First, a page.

The families of flowering plants

L. Watson and M.J. Dallwitz

Myricaceae Bl. & Dum.

Including Galeaceae Bubani

Habit and leaf form. Trees, or shrubs; resinous. Leaves evergreen, or deciduous; alternate (to subopposite); spiral (often with 2/5 phyllotaxy); petiolate; non-sheathing; aromatic; simple. Lamina dissected (Comptonia), or entire; when dissected, pinnatifid; pinnately veined; cross-venulate. Leaves stipulate (Comptonia only), or exstipulate (usually). Lamina margins entire, or serrate, or dentate. Leaf development not ‘graminaceous’.

Leaf anatomy. The leaf lamina dorsiventral, or dorsiventral to bifacial (tending to isobilateral in M. gale). Stomata present; mainly confined to one surface (abaxial); anomocytic. Hairs present; eglandular and glandular; unicellular and multicellular. Complex hairs present; peltate (mostly with characteristic, peltate glands secreting aromatic, waxy material). Adaxial hypodermis present, or absent. Minor leaf veins without phloem transfer cells (Myrica).

Axial (stem, wood) anatomy. Cork cambium present; initially superficial. Nodes tri-lacunar, or unilacunar (rarely). Primary vascular tissues comprising a ring of bundles (in the form of a lobed ring of slightly separated bundles); collateral. Internal phloem absent. Cortical bundles absent. Medullary bundles absent. Secondary thickening developing from a conventional cambial ring.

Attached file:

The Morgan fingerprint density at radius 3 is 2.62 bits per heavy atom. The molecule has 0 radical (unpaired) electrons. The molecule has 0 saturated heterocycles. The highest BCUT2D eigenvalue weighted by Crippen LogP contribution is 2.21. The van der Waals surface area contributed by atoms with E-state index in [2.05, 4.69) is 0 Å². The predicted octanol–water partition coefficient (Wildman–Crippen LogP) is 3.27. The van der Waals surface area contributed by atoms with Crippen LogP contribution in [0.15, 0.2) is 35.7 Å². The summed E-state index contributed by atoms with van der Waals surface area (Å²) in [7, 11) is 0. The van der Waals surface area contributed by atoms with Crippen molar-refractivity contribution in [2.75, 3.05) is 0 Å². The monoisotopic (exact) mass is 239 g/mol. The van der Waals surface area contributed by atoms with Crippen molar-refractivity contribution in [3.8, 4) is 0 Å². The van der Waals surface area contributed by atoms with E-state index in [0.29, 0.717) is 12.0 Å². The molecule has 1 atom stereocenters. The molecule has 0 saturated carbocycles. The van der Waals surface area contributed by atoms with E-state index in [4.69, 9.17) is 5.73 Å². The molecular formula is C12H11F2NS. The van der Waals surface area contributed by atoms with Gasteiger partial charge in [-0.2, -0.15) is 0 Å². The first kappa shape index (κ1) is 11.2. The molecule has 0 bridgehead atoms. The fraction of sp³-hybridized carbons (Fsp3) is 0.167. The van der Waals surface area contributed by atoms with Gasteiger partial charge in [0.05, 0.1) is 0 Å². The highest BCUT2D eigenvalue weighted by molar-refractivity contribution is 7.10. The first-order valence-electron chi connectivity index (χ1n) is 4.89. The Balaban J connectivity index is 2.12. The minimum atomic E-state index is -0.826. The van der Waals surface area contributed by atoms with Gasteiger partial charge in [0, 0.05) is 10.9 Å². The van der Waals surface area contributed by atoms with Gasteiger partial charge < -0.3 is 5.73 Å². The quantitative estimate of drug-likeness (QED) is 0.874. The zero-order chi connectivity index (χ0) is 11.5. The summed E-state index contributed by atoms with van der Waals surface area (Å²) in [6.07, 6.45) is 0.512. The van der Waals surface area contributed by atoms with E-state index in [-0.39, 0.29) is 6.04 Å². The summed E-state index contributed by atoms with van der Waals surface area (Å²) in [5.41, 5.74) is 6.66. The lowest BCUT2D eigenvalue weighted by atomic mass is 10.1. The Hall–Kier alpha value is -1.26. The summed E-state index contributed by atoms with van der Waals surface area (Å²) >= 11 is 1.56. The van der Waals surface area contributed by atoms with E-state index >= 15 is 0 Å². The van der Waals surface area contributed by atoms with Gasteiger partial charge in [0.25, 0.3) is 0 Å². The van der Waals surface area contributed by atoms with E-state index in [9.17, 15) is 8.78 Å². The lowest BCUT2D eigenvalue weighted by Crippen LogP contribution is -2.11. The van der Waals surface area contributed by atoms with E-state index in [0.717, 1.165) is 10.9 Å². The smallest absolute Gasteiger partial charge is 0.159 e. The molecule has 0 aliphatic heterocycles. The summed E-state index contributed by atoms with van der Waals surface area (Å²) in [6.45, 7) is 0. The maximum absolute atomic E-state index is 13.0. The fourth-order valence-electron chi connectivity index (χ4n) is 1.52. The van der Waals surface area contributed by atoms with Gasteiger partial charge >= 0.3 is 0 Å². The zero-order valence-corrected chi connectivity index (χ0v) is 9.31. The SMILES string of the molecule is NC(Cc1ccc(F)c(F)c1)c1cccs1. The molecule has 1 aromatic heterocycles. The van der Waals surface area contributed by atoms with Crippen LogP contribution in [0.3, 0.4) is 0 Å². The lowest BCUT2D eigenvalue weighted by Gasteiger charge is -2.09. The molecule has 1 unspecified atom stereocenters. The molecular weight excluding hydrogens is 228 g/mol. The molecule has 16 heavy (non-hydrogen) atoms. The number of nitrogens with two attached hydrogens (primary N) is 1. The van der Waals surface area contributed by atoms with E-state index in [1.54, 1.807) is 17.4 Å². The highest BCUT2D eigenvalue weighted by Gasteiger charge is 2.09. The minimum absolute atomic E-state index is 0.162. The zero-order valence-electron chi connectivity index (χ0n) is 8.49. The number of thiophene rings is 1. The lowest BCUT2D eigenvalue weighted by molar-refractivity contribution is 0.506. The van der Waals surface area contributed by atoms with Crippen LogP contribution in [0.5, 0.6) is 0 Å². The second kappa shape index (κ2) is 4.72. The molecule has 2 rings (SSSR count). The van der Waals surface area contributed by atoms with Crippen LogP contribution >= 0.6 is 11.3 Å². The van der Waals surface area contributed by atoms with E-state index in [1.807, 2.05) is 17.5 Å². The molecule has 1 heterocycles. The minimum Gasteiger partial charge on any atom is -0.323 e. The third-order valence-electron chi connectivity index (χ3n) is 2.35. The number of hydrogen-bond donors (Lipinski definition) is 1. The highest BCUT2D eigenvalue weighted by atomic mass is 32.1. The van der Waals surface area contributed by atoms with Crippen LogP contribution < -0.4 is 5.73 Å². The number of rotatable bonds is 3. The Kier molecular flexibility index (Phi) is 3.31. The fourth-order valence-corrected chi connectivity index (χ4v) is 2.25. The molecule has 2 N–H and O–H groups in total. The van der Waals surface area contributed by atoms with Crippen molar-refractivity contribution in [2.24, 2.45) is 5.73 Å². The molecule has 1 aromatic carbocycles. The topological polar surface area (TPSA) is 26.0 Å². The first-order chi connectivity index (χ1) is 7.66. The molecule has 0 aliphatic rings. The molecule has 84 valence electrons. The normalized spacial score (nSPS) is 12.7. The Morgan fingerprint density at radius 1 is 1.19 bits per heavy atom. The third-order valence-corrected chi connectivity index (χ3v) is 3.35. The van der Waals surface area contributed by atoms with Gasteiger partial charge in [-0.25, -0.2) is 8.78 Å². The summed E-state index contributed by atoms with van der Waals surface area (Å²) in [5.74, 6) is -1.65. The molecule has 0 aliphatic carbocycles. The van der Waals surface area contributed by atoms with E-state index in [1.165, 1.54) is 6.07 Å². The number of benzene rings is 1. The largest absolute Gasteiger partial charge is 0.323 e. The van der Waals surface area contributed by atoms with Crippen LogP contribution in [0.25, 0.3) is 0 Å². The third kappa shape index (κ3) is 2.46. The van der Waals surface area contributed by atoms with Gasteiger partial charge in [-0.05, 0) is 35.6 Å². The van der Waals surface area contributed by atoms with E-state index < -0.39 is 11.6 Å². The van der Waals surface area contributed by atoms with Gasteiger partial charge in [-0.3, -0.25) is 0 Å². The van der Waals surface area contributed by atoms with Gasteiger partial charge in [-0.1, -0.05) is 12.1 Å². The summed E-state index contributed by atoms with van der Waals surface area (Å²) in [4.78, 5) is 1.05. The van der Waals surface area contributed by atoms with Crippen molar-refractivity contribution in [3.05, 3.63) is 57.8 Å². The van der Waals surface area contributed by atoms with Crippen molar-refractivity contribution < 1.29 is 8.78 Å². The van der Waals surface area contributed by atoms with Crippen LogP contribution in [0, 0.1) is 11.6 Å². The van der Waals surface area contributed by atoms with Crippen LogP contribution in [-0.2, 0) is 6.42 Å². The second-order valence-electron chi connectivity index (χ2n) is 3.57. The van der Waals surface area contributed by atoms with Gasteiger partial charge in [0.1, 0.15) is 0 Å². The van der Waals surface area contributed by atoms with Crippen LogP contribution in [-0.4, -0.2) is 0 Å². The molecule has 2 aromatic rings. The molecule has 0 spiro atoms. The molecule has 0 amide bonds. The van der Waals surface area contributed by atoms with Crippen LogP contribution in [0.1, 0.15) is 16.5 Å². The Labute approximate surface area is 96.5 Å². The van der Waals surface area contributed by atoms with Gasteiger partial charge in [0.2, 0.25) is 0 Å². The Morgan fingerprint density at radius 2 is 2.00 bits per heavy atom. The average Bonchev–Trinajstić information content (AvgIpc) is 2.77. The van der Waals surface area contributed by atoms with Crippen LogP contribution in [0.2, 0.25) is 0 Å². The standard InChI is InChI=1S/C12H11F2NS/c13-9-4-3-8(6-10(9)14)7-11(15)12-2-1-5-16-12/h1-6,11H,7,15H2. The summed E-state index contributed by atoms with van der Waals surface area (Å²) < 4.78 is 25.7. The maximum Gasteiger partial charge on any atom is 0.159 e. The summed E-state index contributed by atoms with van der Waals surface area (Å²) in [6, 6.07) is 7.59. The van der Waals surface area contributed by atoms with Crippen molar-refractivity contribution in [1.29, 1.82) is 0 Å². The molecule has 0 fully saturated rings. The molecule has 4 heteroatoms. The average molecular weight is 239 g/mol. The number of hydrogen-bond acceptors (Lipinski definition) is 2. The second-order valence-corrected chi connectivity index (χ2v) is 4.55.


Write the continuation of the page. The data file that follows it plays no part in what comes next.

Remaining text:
The wood diffuse porous. The vessels small (often very small); solitary, or radially paired and in radial multiples (typically exclusively solitary, but with few to numerous radial multiples in M. gale). The vessel end-walls scalariform, or simple, or scalariform and simple. The vessels without vestured pits; without spiral thickening. The axial xylem with fibre tracheids, or without fibre tracheids; with libriform fibres, or without libriform fibres (fibres typically with numerous distinctly bordered pits, but these less numerous and small-bordered in M. gale); without septate fibres. The fibres without spiral thickening. The parenchyma apotracheal (diffuse). The secondary phloem not stratified. ‘Included’ phloem absent. The wood not storied.

Reproductive type, pollination. Unisexual flowers present. Plants monoecious, or andromonoecious, or dioecious, or androdioecious (?). Gynoecium of male flowers pistillodial (Canacomyrica), or vestigial to absent. Pollination anemophilous.